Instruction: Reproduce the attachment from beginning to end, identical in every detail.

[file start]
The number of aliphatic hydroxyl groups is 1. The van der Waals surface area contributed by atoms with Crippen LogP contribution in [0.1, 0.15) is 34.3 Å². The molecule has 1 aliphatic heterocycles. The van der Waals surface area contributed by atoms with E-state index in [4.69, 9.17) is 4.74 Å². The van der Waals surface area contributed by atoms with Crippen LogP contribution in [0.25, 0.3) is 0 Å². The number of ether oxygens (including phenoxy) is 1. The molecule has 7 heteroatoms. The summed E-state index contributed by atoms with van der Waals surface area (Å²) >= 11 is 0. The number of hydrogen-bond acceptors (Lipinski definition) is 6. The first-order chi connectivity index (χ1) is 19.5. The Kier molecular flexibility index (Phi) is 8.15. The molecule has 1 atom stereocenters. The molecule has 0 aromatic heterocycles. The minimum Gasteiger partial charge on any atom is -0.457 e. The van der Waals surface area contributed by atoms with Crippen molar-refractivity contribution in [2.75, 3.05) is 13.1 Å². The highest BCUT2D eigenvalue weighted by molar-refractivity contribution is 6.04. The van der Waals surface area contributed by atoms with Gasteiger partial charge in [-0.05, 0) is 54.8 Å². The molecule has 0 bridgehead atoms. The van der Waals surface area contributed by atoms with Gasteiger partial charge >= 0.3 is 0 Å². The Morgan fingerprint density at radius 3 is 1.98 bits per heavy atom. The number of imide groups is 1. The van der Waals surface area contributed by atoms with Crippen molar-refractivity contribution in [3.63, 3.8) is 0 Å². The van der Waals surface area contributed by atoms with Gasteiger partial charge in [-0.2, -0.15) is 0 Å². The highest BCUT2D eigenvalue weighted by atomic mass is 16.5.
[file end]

The number of aliphatic hydroxyl groups is 1. The van der Waals surface area contributed by atoms with Crippen LogP contribution in [0.1, 0.15) is 34.3 Å². The molecule has 1 aliphatic heterocycles. The van der Waals surface area contributed by atoms with E-state index in [4.69, 9.17) is 4.74 Å². The van der Waals surface area contributed by atoms with Crippen LogP contribution in [0.25, 0.3) is 0 Å². The number of ether oxygens (including phenoxy) is 1. The molecule has 7 heteroatoms. The summed E-state index contributed by atoms with van der Waals surface area (Å²) >= 11 is 0. The number of hydrogen-bond acceptors (Lipinski definition) is 6. The first-order chi connectivity index (χ1) is 19.5. The Kier molecular flexibility index (Phi) is 8.15. The molecule has 1 atom stereocenters. The molecule has 0 aromatic heterocycles. The minimum Gasteiger partial charge on any atom is -0.457 e. The van der Waals surface area contributed by atoms with Crippen molar-refractivity contribution in [2.75, 3.05) is 13.1 Å². The highest BCUT2D eigenvalue weighted by molar-refractivity contribution is 6.04. The van der Waals surface area contributed by atoms with Gasteiger partial charge in [-0.05, 0) is 54.8 Å². The molecule has 0 bridgehead atoms. The van der Waals surface area contributed by atoms with Gasteiger partial charge >= 0.3 is 0 Å². The Morgan fingerprint density at radius 3 is 1.98 bits per heavy atom. The number of imide groups is 1. The van der Waals surface area contributed by atoms with Crippen molar-refractivity contribution in [3.63, 3.8) is 0 Å². The van der Waals surface area contributed by atoms with Gasteiger partial charge in [-0.2, -0.15) is 0 Å². The highest BCUT2D eigenvalue weighted by atomic mass is 16.5.